The insight that we live, move, and die as humans in ecosemiospheres forms the heart of the developing new field of ecosemiotics. It also provides a theoretical model for interdisciplinary work in environmental humanities surveyed by this collection, represented in this volume by essays on philosophy, literature, culture, history, and animal studies. This model defines life itself as information exchange and communi- cation. They form that “immaterial” “other side of nature,” which ultimately cannot be reduced through objectification. The rediscovery of this “other side” of nature in the modern West parallels the new definition in physics of the building blocks of life as energy-information.24 That paradigm shift challenges nineteenth-century sociobiological models, and lends support to the subjective turn of the environ- mental humanities now informed by ecosemiotics. The latter trend has emerged interdisciplinarily in the decades since Peirce and von Uexküll’s work, from diverse thinkers such as cybernetician Gregory Bateson; philosophers Erazim Kohák, Edward Casey, Bruce Foltz, Thomas Nagel, and Evan Thompson; ecocritics Lawrence Buell and Louise Westling; theological writers John Chryssavgis, Ellen Davis, and John Zizoulas; social anthropologist Tim Ingold; biologist Lynn Margulis; medievalist Jeffrey Cohen; and biosemioticians and ecosemioticians Jesper Hoffmeyer, Kalevi Küll, Timo Maran, Winfried Nöth, and Wendy Wheeler; among many others. Relevant works surveying this trend can be found in the suggested readings section at the end of this volume. This emerging body of work has built bridges from the late twentieth century to the present, and between postmodern and non-modern cultural perspectives on nature, as illustrated in this collection’s three sections of essays, on ecosemiotic theory, pre-modern European cultures, and Native American traditions. This volume’s cross-cultural sampling also illustrates the promise of the environmental humanities for overcoming ethnocentric bias in environmental stud- ies. For example, the Anglophone New Atheism movement’s technological solutions to global environmental crisis—including space colonization and “the singularity” as a type of high-tech individual immortality—suggest the cultural and economic limi- tations of lingering Eurocentric bias in scientific responses to environmental crises.25

This collection’s interdisciplinary examination of the environmental humanities grew from intensive “focus years” of visiting lecturers at Bucknell University, in 2006-2007 and 2008-2009, inaugurating an organized program of interdisciplin- ary projects in environmental humanities at Bucknell’s Environmental Center (now the Center’s Place Studies Initiative), as well as in the collection editor’s 2009 sabbatical trip to Estonia with support from Bucknell, and a 2010–2011 Scadden Research Fellowship, together with the environmental humanities focus of the Luce Foundation-sponsored “Bucknell on the Susquehanna” program in 2011 with my colleague Katherine Faull, a special panel on ecosemiotics at the summer 2011 As- sociation for the Study of Literature and the Environment conference organized by

Louise Westling, and the “ecologies” roundtable at the 2012 International Medieval Congress at Kalamazoo, organized by Jeffrey Cohen, a contributor to this volume. The resulting articles highlight the confluence, in environmental humanities, of non-modern traditions with postmodern emphases on intersubjectivity, all explor- ing the immaterial “other side” of nature in epistemologies that together suggest a powerful alternative to conventional environmental studies.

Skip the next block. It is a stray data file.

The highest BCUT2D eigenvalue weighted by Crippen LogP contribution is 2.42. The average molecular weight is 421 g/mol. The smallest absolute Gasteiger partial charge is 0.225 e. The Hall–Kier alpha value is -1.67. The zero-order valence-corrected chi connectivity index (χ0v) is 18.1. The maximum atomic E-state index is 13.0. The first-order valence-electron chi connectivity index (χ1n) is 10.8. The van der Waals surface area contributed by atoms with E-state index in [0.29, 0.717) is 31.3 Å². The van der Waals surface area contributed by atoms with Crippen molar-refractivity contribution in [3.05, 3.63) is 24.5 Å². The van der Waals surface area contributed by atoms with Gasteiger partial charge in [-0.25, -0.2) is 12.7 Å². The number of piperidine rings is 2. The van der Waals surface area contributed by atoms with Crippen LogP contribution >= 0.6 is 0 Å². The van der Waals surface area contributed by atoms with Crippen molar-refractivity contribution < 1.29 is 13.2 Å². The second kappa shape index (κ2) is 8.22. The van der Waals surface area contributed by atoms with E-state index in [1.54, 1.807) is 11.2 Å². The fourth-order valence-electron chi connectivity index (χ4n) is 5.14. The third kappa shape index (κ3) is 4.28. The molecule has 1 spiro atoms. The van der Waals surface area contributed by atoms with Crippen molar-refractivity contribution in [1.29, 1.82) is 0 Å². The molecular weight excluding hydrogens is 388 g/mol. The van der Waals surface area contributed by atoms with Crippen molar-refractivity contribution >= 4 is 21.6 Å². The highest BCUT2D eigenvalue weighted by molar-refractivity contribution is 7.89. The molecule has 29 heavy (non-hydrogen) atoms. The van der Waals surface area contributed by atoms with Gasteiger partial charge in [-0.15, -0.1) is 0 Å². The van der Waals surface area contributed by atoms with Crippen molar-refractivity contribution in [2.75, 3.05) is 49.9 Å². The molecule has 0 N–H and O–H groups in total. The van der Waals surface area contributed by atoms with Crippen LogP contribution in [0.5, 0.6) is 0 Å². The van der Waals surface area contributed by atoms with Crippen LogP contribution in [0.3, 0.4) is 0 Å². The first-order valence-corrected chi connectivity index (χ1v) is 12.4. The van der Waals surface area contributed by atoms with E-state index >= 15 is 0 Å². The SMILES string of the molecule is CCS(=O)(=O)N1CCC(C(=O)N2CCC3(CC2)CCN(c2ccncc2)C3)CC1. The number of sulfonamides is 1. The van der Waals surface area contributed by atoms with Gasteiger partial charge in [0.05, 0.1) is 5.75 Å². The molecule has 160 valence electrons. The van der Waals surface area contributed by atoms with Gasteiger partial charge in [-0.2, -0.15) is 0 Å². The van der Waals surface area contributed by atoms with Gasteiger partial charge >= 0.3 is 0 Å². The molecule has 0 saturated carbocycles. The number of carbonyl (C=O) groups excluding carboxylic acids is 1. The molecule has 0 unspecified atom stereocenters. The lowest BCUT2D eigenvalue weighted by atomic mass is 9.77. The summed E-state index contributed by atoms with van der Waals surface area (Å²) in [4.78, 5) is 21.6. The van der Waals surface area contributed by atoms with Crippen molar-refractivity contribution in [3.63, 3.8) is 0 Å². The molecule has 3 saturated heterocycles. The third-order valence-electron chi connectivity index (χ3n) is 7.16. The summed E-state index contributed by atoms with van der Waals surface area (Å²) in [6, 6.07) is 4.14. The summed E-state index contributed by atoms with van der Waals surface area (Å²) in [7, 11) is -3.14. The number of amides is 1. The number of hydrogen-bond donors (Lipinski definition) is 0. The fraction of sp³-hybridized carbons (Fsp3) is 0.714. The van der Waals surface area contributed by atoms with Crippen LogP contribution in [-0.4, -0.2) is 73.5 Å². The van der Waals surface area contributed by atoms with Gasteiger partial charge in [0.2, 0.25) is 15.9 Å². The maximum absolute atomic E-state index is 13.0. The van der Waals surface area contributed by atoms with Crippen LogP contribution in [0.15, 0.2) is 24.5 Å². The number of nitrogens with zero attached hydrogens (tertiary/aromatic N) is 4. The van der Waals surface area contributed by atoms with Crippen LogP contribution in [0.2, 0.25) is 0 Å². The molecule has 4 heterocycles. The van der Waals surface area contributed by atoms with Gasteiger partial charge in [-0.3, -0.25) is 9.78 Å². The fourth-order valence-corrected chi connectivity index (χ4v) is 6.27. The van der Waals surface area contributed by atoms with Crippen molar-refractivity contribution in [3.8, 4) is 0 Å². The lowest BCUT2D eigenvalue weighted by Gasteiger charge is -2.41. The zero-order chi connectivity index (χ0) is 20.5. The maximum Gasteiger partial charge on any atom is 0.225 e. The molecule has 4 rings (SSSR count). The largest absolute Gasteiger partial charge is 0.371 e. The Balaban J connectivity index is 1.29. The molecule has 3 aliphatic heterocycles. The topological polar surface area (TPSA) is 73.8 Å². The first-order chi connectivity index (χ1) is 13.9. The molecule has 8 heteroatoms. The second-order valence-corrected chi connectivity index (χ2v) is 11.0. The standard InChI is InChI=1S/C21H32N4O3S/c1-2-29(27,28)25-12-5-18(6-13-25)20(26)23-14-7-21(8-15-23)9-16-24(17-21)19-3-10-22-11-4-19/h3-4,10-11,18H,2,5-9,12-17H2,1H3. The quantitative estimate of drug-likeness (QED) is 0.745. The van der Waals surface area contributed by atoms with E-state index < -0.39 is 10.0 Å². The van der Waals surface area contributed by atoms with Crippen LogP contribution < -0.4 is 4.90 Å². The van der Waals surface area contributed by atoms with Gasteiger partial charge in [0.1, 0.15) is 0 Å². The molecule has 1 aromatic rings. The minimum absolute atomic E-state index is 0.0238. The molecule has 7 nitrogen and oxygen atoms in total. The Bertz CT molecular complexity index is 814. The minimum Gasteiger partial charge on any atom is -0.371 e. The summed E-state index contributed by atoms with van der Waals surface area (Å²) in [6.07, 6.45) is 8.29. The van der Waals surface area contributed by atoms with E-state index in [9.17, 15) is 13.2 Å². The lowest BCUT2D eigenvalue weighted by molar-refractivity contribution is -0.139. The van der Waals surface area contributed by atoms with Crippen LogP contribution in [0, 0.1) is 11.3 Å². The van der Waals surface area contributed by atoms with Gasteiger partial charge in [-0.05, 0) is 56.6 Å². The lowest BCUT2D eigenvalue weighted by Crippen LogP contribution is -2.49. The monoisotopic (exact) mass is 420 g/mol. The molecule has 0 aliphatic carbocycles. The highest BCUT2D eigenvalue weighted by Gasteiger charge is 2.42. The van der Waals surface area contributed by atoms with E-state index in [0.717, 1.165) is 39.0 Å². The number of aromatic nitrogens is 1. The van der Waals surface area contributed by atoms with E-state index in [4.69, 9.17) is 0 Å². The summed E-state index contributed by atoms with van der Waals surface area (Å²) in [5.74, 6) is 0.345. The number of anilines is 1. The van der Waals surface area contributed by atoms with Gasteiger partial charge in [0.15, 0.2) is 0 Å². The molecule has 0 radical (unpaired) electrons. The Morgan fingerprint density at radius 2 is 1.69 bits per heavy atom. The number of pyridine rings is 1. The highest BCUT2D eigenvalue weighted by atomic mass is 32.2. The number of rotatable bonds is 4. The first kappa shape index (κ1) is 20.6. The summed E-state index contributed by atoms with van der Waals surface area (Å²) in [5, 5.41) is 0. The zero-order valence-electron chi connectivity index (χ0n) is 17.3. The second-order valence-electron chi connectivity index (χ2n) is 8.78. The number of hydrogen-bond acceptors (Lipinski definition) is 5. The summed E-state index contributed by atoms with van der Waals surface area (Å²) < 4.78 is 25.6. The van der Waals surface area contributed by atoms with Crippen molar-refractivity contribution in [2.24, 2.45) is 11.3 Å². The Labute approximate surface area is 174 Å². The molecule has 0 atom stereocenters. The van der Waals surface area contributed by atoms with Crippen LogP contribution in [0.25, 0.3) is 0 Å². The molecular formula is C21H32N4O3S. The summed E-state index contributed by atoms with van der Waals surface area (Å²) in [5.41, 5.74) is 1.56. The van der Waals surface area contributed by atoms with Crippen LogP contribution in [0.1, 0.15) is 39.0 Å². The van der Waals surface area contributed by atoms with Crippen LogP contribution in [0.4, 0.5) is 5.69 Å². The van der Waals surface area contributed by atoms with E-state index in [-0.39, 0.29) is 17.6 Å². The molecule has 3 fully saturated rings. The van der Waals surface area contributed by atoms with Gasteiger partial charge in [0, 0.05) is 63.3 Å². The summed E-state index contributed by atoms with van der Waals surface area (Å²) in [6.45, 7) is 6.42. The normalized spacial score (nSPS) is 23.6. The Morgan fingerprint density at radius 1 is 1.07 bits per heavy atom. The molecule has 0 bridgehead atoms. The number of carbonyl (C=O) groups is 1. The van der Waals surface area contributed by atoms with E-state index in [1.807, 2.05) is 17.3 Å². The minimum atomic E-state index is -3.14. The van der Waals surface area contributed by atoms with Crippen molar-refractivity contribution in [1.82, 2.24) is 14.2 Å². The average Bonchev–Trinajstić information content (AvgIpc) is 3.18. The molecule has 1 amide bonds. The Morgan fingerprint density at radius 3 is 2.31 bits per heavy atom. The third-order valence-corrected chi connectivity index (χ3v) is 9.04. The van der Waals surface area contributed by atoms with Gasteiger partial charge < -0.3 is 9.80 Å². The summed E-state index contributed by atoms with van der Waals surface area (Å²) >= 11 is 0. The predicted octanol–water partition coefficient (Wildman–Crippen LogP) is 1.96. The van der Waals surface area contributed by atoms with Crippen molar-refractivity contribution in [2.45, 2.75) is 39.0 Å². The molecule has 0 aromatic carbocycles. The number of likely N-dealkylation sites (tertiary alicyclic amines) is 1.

The collection also emerges at a time of growing recognition of ecosemiotics as an approach to environmental studies and practice. Ecosemiotics in focusing on information-exchange connects secular environmental humanities with traditional spiritual practices and with the sciences, beyond closed input-output ecological models. It describes how humans live “in” their thoughts, in the sense of thoughts that are signs and are environmental, rather than “having” thoughts in the sense of modern capitalist anthropology. As C.S. Lewis said of reading Symbolist texts, our subjectivity thus itself becomes metaphoric of our physical and spiritual ecologies: “We are the allegory.”26

The opening essays in the collection explain ecosemiotics as a field of study ex- amining the intersection of the “natural world” and human culture on “immaterial” levels of information exchange. The remainder of the essays explore the interdis- ciplinary effects of this intersection, and examine exchanges of meaning through symbolism between human communities and physical environments in landscape, viewed by different humanities disciplines concerned with environmental studies. Together, these writings exemplify an ongoing interdisciplinary re-imagination of ecology (and hence of nature), back to the Greek roots of the term as the λογι′α of οι′κος, or “the story of home,” an alternative meaning beyond its usual etymological definition as “study of the house.”

Ecosemiotics grew from roots in nineteenth- and early-twentieth-century Ameri- can Pragmatism and biological studies in Europe’s eastern Baltic region. Its godfathers were Peirce and von Uexküll. But Native American cultural values indirectly helped to shape Peirce’s Pragmatism, in tandem with both biblical traditions and science.27 Von Ueküll’s science (and that of later Estonian and Danish scholars who picked it up) reflected in part the experience of small-scale Baltic folk cultures with centuries-old symbiotic landscapes.28 From von Uexküll’s work, later generations of scholars, especially at the University of Tartu (where biologist Kalevi Kull heads its famous semiotics program), and also at Copenhagen University, developed the notion of a semiosphere as a larger “bubble of meaning,” encompassing multiple Umwelts. This made possible examination of the relation between Umwelts and hu- man culture, through Maran’s model of the nature-text, which encompasses a landscape of four contexts: Environment, Text-Sign, Author, Reader. When entwined with a physical region and a cultural community of place, a nature-text becomes an ecosemiosphere. Particular ecosemiospheres highlighted in this volume include the landscape of Estonian wooded meadows, constituted by interactions of village communities and physical environments across centuries, and the imaginary “Oth- erworld” or “green world” of Celtic and English landscape traditions in the British Isles. The nature-text model thus adds immaterial layers and contexts of information and meaning to landscape studies.